Thanks for hanging with the series, Bill. I’m kind of looking forward to putting it to bed, too!

      Liked by 1 person

      1. pinklightsabre · · Reply

        Yeah 90125 must be hard to swallow for the generation that grew up with those earlier records, whereas I was kind of immersed in them by way of that 90125 record. As far as comebacks go it’s pretty good though. That Owner of a Lonely Heart video was quite something. I think I was 12 when that came out. Around the time of Asia, too.

        Liked by 1 person

        1. It did take adjustment, for sure. But I really like it, perhaps seeing the band as a Yes variant. 🙂

          Liked by 1 person

  6. Have you ever seen the cover of the Spanish release of Sticky Fingers?! Quite something. A couple of years ago, I visited the Muscle Shoals Sound studio (in Muscle Shoals, Alabama), where the Stones recorded Brown Sugar, Wild Horses, and You Gotta Move. Kind of thrilling.

    I discovered Fragile a couple of years after its release, when a friend played Roundabout for me…”What was that??!!”…days later, it became the very first rock album I bought. Every cut is a gem, from the opening of Roundabout to the lilting lyrics of We Have Heaven, to Steve Howe’s flamenco guitar on Mood For A Day, to Heart of The Sunrise, with its interesting rhythms and the reprise of We Have Heaven tucked in at the end. A true seminal work for me, one that opened the doors to much more.

    Liked by 1 person

    1. I was going to find a photo of either (a) that Sticky Fingers cover; or (b) the music press add where the band are holding the album in front of their (presumably) bare bums. In the end I did neither, but both certainly add to the mythology around one of the Stones finest efforts.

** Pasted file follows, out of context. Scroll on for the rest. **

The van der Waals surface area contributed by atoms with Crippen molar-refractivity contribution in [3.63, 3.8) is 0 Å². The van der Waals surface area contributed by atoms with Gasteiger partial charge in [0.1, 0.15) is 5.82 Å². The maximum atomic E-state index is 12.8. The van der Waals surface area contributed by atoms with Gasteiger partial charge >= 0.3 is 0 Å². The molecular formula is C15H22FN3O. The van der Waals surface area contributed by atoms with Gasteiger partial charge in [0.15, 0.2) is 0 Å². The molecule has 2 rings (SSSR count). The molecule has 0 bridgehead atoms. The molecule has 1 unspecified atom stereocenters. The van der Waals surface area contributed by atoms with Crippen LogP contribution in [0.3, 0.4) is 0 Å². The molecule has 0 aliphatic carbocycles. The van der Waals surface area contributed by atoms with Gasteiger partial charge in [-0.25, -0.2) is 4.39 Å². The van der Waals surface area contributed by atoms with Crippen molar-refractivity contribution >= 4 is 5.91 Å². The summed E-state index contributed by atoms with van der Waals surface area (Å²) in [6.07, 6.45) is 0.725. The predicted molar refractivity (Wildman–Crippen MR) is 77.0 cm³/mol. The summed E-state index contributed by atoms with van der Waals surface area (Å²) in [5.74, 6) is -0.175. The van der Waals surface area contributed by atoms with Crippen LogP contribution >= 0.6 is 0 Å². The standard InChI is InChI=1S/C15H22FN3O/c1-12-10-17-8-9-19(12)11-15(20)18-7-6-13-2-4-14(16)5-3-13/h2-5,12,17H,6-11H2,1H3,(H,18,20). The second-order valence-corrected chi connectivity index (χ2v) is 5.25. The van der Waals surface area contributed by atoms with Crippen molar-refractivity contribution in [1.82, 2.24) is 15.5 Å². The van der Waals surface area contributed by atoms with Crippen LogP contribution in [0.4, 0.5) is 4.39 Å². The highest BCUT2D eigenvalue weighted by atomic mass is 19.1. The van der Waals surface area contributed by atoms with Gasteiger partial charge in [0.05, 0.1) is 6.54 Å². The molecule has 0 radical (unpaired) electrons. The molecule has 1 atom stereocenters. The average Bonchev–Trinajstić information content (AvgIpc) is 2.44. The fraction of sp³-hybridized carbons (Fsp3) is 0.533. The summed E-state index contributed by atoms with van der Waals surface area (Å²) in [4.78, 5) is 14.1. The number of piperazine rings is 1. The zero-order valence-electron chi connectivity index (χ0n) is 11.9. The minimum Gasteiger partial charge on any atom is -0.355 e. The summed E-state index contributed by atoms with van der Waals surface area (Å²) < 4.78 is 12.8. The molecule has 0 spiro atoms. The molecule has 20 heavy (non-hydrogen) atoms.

7. Two excellent records. If prompted to pick only on Stones album, I’d go with “Sticky Fingers” without much hesitation. Perhaps interestingly, it’s in part because of a tune that doesn’t represent the blues rock that made them famous: “Dead Flowers”, which has become one of my all-time favorite Stones songs. I just love the great guitar work on this track!

    I never got much into prog rock. Genesis and Yes are among the few bands in this genre I’ve repeatedly listened to over the decades. “Roundabout” is among my favorite Yes tunes. I think that song in and of itself is already worth “Fragile’s” price of admission.

    Liked by 1 person

    1. That’s a great test, isn’t it? ‘You can only have one album by X. What will it be?’ I’d be tossing up between this and Exile, meself, but loving the Mick Taylor grooves on this one gives it the edge.

      Liked by 1 person

      1. I dig “Exile” as well. I’m not as excited about “Some Girls,” which appears to be quite popular among Stones fans.

        Liked by 1 person

        1. Likewise. I also have a soft spot for ‘Their Satanic Majesties’ which is often derided. Ah well, that’s the ‘favourite’ hamster wheel. 😉

          Liked by 1 person

          1. I don’t know ‘Their Satanic Majesties’ very well. I love ‘She’s a Rainbow’ and also think ‘2000 Light Years from Home’ is kind of cool.

            Liked by 1 person

  8. Exile beats Fingers for me Bruce, although Sister Morphine and Bitch are two of my very fave Stones songs – there was a great extended version of the latter, which is just perfection.

    Liked by 1 person

    1. Yeah, I switcher between the two. I think the stripped back roots feel of Exile makes it just that bit more timeless. I wonder where Exile will settle next year?

      Liked by 1 person

      1. I should point out that the 50th anniversary of my birth is the only musical event worth celebrating next year.

        Liked by 1 person

        1. Goes without saying. I hear fireworks displays on every continent are planned.

          Liked by 1 person

          1. Goodie! I’m pleased that Antarctica has signed up too.

            Liked by 1 person

            1. They were first to raise their flippers. Very progressive down there, in global warming circles.

              Liked by 1 person

      2. I don’t wish to blow my own trumpet Bruce, but try and set yourself a bit of time aside to re-read my Exile review. I know it’s a bit verbose, looking back on it now, but I am proud of some of the points I made.

        Liked by 1 person

  9. Your intro to the musicians of Yes is perfect.

    Liked by 1 person